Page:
When you perform any strength-training movement, your muscles may be engaged not only actively, when a joint is flexed or extended, but also passively, as when a pose is being held. The push-up, for example, engages the muscles of the core without extending or contracting them; they work just by holding the body rigid as the upper body completes the exercise. Forcing the body to balance, then, forces a variety of muscle groups to get engaged and work to accomplish the underlying movement.
As you will soon see, there are many ways to do this: We can remove a support by standing on one leg while doing an exercise. This creates lateral instability and forces the muscles of the hips, legs, and core to engage to keep us from toppling over. We can sit or lie back on a stability ball while exercising, which forces the core to engage in order to keep us from tipping over. Instead of doing exercises with dumbbells bilaterally (a dumbbell in each hand), we can do them unilaterally (a dumbbell in one hand only). This puts lateral pressure on the body as our center of gravity shifts toward the hand with the dumbbell. Think of that scene from The Flintstones when a rack of dino-ribs is delivered to their car at a drive-in. Remember what happened? The weight of the ribs flipped the car over. To avoid that same result, the body must engage the core to remain in place.
The net result of all these efforts is to engage more muscles during each exercise and to ask the body to figure out how to control itself in space while moving in complex ways. By challenging the body to figure out the best ways to do this, and to gain strength in order to do it, we will be preparing the body to more effectively and efficiently engage these same muscle groups in the sports we most care about.
Here, we take some well-known, traditional strength moves and challenge you with additional muscular engagement.
Single-Arm Dumbbell Chest Press
Hold one dumbbell overhead, with your elbow slightly bent. Lower the weight, flaring your elbow outward. Bring the weight down until you feel a stretch across your chest. This version of the chest press destabilizes your body and forces your core to work harder.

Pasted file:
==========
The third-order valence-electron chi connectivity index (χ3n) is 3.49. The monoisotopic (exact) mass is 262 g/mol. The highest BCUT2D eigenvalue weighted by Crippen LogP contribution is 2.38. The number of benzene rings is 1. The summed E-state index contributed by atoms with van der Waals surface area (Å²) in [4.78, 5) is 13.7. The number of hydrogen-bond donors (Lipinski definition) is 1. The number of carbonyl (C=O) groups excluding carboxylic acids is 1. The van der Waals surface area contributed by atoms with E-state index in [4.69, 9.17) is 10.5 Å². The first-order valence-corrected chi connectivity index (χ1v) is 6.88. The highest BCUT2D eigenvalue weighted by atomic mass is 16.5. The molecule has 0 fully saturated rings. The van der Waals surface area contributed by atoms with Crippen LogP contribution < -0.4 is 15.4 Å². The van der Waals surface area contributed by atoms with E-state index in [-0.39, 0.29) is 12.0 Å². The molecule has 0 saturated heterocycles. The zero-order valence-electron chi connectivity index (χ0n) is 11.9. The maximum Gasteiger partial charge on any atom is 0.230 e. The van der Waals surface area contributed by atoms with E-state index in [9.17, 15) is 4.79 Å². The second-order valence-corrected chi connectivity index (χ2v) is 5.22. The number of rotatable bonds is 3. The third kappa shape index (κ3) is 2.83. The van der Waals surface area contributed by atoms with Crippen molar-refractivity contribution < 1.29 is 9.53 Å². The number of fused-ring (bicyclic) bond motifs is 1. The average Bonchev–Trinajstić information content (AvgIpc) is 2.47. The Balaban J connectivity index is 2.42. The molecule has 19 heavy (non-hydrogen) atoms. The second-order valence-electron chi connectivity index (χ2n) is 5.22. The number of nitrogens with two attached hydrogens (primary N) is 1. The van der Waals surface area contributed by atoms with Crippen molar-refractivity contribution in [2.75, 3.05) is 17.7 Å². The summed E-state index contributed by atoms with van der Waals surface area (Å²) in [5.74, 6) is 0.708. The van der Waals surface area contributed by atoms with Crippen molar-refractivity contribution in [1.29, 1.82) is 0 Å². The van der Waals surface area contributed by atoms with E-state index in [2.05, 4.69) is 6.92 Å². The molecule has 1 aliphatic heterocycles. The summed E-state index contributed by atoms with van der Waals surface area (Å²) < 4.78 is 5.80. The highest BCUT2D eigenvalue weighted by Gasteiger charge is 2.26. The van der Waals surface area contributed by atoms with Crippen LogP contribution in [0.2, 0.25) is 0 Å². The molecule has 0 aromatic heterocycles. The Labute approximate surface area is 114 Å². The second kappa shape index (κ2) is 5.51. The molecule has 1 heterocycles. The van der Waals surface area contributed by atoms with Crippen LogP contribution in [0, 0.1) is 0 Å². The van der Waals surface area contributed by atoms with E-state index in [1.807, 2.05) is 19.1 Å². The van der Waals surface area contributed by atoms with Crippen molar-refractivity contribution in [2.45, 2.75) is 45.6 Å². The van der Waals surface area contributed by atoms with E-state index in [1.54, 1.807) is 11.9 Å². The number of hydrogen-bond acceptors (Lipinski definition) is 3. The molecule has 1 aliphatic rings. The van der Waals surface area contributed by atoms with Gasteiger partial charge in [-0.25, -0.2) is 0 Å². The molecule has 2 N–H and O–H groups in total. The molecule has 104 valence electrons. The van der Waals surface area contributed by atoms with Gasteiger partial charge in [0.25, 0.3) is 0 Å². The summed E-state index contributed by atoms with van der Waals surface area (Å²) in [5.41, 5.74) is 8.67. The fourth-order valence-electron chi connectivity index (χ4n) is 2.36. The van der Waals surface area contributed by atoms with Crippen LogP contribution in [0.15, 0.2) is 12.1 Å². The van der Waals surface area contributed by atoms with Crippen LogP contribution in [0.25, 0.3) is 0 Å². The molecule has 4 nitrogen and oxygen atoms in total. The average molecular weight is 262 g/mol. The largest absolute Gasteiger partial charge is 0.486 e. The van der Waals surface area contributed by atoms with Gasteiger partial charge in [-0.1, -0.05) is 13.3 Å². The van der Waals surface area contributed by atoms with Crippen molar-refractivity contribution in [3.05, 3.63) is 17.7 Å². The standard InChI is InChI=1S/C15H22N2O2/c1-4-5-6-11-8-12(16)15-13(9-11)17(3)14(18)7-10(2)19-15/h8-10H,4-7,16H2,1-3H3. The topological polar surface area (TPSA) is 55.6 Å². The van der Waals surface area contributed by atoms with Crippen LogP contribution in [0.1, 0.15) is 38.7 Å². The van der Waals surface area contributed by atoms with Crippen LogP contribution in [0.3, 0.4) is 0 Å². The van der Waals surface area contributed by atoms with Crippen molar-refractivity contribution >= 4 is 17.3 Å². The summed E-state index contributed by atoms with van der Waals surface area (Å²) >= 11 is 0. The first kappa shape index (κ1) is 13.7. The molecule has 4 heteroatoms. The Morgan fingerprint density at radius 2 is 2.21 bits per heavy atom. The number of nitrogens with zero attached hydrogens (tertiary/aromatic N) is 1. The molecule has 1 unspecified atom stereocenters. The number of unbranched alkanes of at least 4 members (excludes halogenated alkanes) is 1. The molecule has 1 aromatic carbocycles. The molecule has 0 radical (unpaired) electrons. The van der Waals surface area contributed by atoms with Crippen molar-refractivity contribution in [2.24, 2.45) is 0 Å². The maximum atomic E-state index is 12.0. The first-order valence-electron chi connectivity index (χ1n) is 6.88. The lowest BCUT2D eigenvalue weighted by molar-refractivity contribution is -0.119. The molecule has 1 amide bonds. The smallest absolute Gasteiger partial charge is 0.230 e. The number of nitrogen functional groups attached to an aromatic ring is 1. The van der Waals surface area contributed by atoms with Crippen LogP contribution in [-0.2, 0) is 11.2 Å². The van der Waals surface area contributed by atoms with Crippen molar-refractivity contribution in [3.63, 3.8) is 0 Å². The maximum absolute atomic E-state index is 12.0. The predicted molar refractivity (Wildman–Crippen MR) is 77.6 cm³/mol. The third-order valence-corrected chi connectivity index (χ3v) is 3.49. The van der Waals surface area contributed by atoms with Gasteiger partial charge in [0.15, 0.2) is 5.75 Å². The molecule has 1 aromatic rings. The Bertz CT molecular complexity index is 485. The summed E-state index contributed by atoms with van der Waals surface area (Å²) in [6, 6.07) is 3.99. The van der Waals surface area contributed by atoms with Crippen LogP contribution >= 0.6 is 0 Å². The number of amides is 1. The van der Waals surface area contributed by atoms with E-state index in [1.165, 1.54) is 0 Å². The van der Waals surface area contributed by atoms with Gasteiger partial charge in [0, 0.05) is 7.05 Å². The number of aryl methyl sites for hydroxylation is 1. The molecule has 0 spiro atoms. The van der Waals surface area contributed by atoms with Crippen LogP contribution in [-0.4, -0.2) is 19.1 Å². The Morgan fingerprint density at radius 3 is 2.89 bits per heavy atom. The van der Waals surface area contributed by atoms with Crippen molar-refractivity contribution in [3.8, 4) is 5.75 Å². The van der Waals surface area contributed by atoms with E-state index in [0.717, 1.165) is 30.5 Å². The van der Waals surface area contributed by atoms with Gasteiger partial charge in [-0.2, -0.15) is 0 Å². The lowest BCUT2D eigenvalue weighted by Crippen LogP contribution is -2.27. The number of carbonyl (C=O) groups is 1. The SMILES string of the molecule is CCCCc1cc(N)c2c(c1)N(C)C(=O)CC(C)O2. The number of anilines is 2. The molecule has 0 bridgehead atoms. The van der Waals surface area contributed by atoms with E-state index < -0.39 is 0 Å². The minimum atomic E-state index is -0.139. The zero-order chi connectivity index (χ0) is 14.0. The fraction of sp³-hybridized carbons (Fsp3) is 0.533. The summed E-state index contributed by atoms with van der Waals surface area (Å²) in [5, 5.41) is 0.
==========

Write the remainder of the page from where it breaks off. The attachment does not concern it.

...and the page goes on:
Lie faceup on the floor with one leg bent and one extended straight out, hovering about 2 inches off the floor. Position a medicine ball under the bent leg’s foot. Raise your hips until you have created a straight line from your knees to your upper body. This variation will engage the hamstrings of your planted leg as they prevent the ball from rolling away.
Challenge yourself in this go-to move by placing your feet on a stability ball. Making the platform for your feet movable introduces instability, which engages your core even more.
Side Hip Raises
Lie on your side on an exercise mat. Raise your hips in the air to a side plank position, holding your body in a rigid line while resting on your elbow. Hold your free arm straight up. Lower your hips down to an inch or two off the mat, then raise them back up again. By putting a percentage of your body weight farther from your center, you decrease your leverage over your body and raise the challenge for your core in its effort to hold your body stable in space.
Make sure that your elbow is directly below your shoulder. If the shoulder is even slightly out of line, it will endure excessive stress and the move will be much harder to perform.
Arm Circles/Reverse Arm Circles
Hold a dumbbell or medicine ball with both hands, and stand on either side of a BOSU with your feet shoulder-width apart. Extend your elbows to straighten your arms, then draw a large clockwise circle with the weight. Experiment with how close you can move your feet together; the narrower they are, the harder the move.
Stand on either side of a BOSU with your feet 2″–3″ apart and your knees slightly bent, holding a dumbbell or medicine ball with both hands near your outer hip.
Swing the weight up diagonally toward the opposite side. Keep your arms as straight as possible through the swing, especially during the middle phase of the movement, when your arms are in front of you. Keep your eyes on the weight as you swing, and aim to swing your body as a single unit.
Adapted from Quick Strength for Runners by Jeff Horowitz, with permission of VeloPress.